The US Senate Sergeant-at-Arms Michael Senger, who is responsible for security, stopped short of banning Zoom outright but told Senators to look for more secure alternatives to the popular video conferencing tool, the Financial Times reported on Thursday.
Zoom is a simple digital conferencing platform that requires no special software and has been around since 2011. Global shutdowns and a huge move towards remote work prompted by the coronavirus pandemic have caused an unprecedented uptick in Zoom users over the past few months.
The massive jump in users from 10 million in December 2019 to 200 million in March 2020 has come with a series of security concerns.
Issues such as “zoom bombing,” uninvited users hacking into meetings and bombarding innocent users with inappropriate content, and thousands of video recordings left open on the web for all to see, have increased scrutiny on Zoom.
As a result, governments and private companies alike have banned the use of Zoom. Inadequate security and privacy protections have also prompted four lawsuits against Zoom, according to technology news site CNET, which is keeping a running tab on Zoom’s security failings.
Google told workers on April 8 they are now prohibited from using Zoom, saying the platform “does not meet our security standards for apps used by our employees.” Elon Musk’s SpaceX said it dropped Zoom due to “significant privacy and security concerns.”
Taiwanese authorities instructed government employees to abandon Zoom on April 7 and many US school districts have followed suit, banning teachers and students from using the platform to facilitate homeschooling.
Zoom CEO Eric Yuan has given a number of public apologies as issues have come to light, promising users that the company is committed to improving security.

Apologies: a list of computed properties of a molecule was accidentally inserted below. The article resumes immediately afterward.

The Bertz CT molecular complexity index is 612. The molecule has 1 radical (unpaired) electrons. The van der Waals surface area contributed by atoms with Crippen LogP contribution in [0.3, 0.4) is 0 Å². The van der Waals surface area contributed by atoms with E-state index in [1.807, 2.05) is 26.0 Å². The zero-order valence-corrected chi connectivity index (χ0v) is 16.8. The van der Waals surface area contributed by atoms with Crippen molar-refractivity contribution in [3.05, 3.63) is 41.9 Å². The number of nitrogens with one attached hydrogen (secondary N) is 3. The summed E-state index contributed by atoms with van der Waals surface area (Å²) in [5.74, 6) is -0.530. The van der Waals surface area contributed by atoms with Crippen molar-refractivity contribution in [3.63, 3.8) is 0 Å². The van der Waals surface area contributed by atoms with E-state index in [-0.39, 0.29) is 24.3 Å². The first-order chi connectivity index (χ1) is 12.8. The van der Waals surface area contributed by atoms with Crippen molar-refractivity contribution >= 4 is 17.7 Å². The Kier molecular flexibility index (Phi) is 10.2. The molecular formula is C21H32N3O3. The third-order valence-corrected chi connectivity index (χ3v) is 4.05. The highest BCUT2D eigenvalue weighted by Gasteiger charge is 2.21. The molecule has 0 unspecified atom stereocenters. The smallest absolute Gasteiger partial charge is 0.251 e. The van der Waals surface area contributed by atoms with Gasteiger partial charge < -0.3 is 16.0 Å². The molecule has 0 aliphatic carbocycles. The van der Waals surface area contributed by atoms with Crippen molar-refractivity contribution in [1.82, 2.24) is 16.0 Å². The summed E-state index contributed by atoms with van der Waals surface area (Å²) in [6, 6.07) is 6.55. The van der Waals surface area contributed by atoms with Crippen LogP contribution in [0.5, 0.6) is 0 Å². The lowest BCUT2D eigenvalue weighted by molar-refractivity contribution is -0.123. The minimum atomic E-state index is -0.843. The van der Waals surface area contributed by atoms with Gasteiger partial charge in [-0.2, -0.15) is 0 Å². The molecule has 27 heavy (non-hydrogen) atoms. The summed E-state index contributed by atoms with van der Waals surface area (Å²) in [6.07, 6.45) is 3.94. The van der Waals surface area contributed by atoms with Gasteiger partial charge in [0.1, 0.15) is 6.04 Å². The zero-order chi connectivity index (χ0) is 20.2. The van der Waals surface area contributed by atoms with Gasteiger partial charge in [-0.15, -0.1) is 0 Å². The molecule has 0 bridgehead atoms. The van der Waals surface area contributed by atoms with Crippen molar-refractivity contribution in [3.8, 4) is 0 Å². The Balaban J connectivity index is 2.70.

“When it comes to a conflict between usability and privacy and security, privacy and security [are] more important—even at the cost of multiple clicks,” Yuan said in an interview with NPR on April 8.
“We’re going to transform our business to a privacy-and-security-first mentality,” the CEO stressed in an attempt to reassure users.
It remains to be seen if the tech company can keep up with the new security demands that follow the 1,900% increase in the number of users and added attention from hackers and nefarious users.
In the meantime, regular users need to judge for themselves if the video-conferencing app is safe or not.
Associate professor of computer science at Princeton University Arvind Narayanan advises, “There is a tradeoff between security and usability when picking a video-conferencing product.”
“Companies and schools should consider supporting multiple software options, configuring them securely, and educating their users about the risks,” the tech expert explained.